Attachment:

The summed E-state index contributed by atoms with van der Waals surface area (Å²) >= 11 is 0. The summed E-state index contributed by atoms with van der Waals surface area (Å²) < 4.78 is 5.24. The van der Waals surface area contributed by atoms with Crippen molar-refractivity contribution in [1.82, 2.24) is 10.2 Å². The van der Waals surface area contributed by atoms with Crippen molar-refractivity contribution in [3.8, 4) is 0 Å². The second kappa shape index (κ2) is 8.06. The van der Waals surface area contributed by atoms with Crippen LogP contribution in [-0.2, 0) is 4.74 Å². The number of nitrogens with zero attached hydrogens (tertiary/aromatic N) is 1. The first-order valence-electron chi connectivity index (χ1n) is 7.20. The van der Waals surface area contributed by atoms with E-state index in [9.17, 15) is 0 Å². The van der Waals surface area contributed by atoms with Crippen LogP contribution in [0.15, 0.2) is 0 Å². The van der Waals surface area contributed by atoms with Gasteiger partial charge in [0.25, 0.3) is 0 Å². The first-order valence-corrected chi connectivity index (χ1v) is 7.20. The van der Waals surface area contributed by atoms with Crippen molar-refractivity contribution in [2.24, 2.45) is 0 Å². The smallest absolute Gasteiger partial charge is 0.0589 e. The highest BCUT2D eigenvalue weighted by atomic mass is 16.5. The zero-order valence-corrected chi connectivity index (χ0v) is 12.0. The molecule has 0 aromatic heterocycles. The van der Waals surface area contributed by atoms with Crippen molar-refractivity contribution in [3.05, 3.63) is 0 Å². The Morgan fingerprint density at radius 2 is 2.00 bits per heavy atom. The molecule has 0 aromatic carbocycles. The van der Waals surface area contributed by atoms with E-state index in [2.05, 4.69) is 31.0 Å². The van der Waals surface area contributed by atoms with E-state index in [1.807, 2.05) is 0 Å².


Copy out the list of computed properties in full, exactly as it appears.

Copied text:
The summed E-state index contributed by atoms with van der Waals surface area (Å²) >= 11 is 0. The summed E-state index contributed by atoms with van der Waals surface area (Å²) < 4.78 is 5.24. The van der Waals surface area contributed by atoms with Crippen molar-refractivity contribution in [1.82, 2.24) is 10.2 Å². The van der Waals surface area contributed by atoms with Crippen molar-refractivity contribution in [3.8, 4) is 0 Å². The second kappa shape index (κ2) is 8.06. The van der Waals surface area contributed by atoms with Crippen LogP contribution in [-0.2, 0) is 4.74 Å². The number of nitrogens with zero attached hydrogens (tertiary/aromatic N) is 1. The first-order valence-electron chi connectivity index (χ1n) is 7.20. The van der Waals surface area contributed by atoms with E-state index in [9.17, 15) is 0 Å². The van der Waals surface area contributed by atoms with Crippen LogP contribution in [0.15, 0.2) is 0 Å². The van der Waals surface area contributed by atoms with Gasteiger partial charge in [0.25, 0.3) is 0 Å². The first-order valence-corrected chi connectivity index (χ1v) is 7.20. The van der Waals surface area contributed by atoms with Crippen molar-refractivity contribution in [2.24, 2.45) is 0 Å². The smallest absolute Gasteiger partial charge is 0.0589 e. The highest BCUT2D eigenvalue weighted by atomic mass is 16.5. The zero-order valence-corrected chi connectivity index (χ0v) is 12.0. The molecule has 0 aromatic heterocycles. The van der Waals surface area contributed by atoms with Crippen molar-refractivity contribution in [3.05, 3.63) is 0 Å². The Morgan fingerprint density at radius 2 is 2.00 bits per heavy atom. The molecule has 0 aromatic carbocycles. The van der Waals surface area contributed by atoms with E-state index in [2.05, 4.69) is 31.0 Å². The van der Waals surface area contributed by atoms with E-state index in [1.807, 2.05) is 0 Å².